What I will say is that, for better of worse, people are getting bigger yet airlines are doing all they can to squeeze more of us on to a plane by providing smaller seats that are closer together. If seats were the same width and distance apart they were 20 years ago, there would be less of a problem.

Personally, for my own comfort, I try as often as possible to fly premium economy or business class, but this is expensive — more expensive, indeed, than it ought to be compared to the size of an economy-class seat.

If, for example, a premium economy seat is half as wide again than an economy seat (although they generally are not) and maybe there’s a little more leg room, then the airline would be justified in charging 150 per cent to 200pc of the price. And, if they did, I’d snap that up.


A tale of two codes

Football silhouettes

Loyalties have been tested among my gang of friends over the past few weeks as the Rugby World Cup has tried, largely unsuccessfully, to drag fans away from the regular English Premier League fixtures being screened on the weekend.

At my usual haunt, the rugger fans congregate around the big-screen TV at the back of the room, while the footy fans are in the middle of the room, watching the football from their usual vantage point.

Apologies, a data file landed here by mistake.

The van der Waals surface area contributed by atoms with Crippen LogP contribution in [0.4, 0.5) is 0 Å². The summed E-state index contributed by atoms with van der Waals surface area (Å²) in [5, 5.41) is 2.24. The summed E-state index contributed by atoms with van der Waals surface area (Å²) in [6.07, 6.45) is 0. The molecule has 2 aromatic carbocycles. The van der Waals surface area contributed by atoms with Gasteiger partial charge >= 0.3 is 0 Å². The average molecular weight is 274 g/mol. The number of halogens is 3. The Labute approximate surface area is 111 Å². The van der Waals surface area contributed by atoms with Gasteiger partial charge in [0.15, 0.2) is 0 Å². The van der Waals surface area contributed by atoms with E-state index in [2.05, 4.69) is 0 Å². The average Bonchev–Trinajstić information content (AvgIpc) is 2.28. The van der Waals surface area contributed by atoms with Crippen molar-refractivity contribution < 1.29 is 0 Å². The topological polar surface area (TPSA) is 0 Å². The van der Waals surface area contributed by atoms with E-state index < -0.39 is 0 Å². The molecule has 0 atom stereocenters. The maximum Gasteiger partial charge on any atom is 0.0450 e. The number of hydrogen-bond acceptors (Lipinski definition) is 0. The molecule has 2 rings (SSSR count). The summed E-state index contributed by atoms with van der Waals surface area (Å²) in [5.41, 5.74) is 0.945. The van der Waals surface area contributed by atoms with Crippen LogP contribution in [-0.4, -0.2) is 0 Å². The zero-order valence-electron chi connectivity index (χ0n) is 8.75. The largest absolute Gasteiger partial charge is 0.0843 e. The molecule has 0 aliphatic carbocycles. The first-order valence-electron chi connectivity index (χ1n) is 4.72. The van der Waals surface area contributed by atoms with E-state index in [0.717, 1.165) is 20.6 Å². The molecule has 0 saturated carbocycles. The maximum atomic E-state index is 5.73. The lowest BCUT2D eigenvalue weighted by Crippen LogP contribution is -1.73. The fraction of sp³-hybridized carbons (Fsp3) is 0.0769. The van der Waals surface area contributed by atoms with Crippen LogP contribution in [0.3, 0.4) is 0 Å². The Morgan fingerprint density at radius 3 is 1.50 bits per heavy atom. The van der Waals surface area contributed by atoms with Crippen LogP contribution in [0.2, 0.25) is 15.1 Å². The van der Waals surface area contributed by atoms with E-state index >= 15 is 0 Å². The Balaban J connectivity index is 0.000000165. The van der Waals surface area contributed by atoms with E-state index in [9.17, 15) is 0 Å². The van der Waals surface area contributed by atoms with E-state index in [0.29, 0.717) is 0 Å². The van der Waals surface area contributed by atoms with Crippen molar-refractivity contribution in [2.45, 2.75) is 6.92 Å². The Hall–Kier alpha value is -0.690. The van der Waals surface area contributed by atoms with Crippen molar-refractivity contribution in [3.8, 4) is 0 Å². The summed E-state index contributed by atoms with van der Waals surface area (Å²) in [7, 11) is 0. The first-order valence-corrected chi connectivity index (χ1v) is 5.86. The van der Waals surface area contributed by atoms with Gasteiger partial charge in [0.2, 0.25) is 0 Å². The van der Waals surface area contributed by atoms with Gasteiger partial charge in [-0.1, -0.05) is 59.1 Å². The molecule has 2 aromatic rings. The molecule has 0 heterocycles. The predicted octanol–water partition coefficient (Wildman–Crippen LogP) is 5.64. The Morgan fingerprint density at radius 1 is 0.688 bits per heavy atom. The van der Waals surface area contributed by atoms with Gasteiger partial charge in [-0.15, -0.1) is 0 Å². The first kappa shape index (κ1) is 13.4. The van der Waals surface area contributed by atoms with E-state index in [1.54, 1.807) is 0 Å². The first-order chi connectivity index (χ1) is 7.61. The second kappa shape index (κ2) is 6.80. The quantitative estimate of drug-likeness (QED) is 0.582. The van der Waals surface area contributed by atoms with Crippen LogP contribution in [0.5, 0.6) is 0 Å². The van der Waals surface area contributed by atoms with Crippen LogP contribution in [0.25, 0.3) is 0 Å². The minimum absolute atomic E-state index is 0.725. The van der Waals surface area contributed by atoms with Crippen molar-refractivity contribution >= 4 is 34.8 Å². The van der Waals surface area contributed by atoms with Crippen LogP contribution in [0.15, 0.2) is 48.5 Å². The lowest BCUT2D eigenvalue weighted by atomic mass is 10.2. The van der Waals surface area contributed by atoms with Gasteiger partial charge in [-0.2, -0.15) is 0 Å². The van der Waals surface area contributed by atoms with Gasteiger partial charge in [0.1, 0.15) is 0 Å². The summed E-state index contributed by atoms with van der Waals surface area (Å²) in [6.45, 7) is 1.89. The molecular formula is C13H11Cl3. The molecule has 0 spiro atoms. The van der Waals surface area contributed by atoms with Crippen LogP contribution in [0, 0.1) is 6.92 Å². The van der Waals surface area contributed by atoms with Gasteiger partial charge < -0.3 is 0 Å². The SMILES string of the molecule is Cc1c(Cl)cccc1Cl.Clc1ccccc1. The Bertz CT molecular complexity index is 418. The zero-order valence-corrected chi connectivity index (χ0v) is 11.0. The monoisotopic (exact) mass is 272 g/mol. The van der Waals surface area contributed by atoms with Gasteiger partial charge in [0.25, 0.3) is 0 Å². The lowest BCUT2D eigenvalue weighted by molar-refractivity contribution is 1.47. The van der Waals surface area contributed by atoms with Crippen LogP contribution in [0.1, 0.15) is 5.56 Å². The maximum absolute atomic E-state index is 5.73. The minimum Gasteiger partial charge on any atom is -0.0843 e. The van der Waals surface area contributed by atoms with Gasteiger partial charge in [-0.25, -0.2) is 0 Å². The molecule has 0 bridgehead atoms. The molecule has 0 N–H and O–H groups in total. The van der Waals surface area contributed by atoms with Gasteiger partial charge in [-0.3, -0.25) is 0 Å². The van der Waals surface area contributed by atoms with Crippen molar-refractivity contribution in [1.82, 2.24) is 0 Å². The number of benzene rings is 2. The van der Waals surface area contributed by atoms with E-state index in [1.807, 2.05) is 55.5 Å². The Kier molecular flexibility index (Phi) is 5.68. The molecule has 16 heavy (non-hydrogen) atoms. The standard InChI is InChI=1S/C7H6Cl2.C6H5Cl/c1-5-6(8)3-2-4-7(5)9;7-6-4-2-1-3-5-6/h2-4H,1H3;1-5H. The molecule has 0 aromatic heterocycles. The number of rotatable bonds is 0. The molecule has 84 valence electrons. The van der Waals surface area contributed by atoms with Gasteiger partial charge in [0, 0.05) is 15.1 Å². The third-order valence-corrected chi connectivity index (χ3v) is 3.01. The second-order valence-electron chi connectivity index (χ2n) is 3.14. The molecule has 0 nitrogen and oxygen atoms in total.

Occasionally a roar arises from the other end of the room, which temporarily distracts the fans from whatever game they are watching. They check the score on the other code, then go back to their preferred viewing.

The situation has also led to comparisons being made between football and its petulant child, rugby union.

The obvious ones have been rolled out — including the inescapable fact that the footballers try their best to feign injury while the rugger players try to shake off their pain and get back into the fray, even when a flow of blood or a dangling limb suggests the situation is quite serious.

One of my friends from the north of England, who is familiar with both games, also pointed out something that I’d not noticed — that the rugby players, despite the ruggedness of their game (and, sometimes, their personalities), are generally far more deferential to the referee than the footballers.

I posited that this may be because, in much of the world, rugby is the game of private schools (or, as the English know them, public schools), where class is king and everybody knows their place.